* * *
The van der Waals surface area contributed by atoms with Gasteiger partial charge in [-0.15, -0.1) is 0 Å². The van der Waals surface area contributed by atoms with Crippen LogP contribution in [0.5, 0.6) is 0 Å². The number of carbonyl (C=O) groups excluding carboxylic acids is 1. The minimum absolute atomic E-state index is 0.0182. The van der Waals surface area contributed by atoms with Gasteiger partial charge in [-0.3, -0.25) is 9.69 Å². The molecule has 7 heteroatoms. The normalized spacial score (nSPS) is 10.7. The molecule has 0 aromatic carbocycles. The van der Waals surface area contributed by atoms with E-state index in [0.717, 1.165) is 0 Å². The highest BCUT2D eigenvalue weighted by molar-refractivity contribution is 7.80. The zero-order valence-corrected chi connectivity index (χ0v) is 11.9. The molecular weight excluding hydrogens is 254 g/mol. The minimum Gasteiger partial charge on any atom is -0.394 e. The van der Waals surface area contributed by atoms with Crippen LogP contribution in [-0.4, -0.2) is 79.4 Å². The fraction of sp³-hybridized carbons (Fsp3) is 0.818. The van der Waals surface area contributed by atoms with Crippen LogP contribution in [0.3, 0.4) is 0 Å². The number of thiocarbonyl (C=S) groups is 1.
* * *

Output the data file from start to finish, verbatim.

The van der Waals surface area contributed by atoms with Gasteiger partial charge in [-0.15, -0.1) is 0 Å². The van der Waals surface area contributed by atoms with Crippen LogP contribution in [0.5, 0.6) is 0 Å². The number of carbonyl (C=O) groups excluding carboxylic acids is 1. The minimum absolute atomic E-state index is 0.0182. The van der Waals surface area contributed by atoms with Gasteiger partial charge in [-0.3, -0.25) is 9.69 Å². The molecule has 7 heteroatoms. The normalized spacial score (nSPS) is 10.7. The molecule has 0 aromatic carbocycles. The van der Waals surface area contributed by atoms with E-state index in [0.717, 1.165) is 0 Å². The highest BCUT2D eigenvalue weighted by molar-refractivity contribution is 7.80. The zero-order valence-corrected chi connectivity index (χ0v) is 11.9. The molecular weight excluding hydrogens is 254 g/mol. The minimum Gasteiger partial charge on any atom is -0.394 e. The van der Waals surface area contributed by atoms with Crippen LogP contribution in [-0.4, -0.2) is 79.4 Å². The fraction of sp³-hybridized carbons (Fsp3) is 0.818. The van der Waals surface area contributed by atoms with Crippen LogP contribution in [0.3, 0.4) is 0 Å². The number of thiocarbonyl (C=S) groups is 1.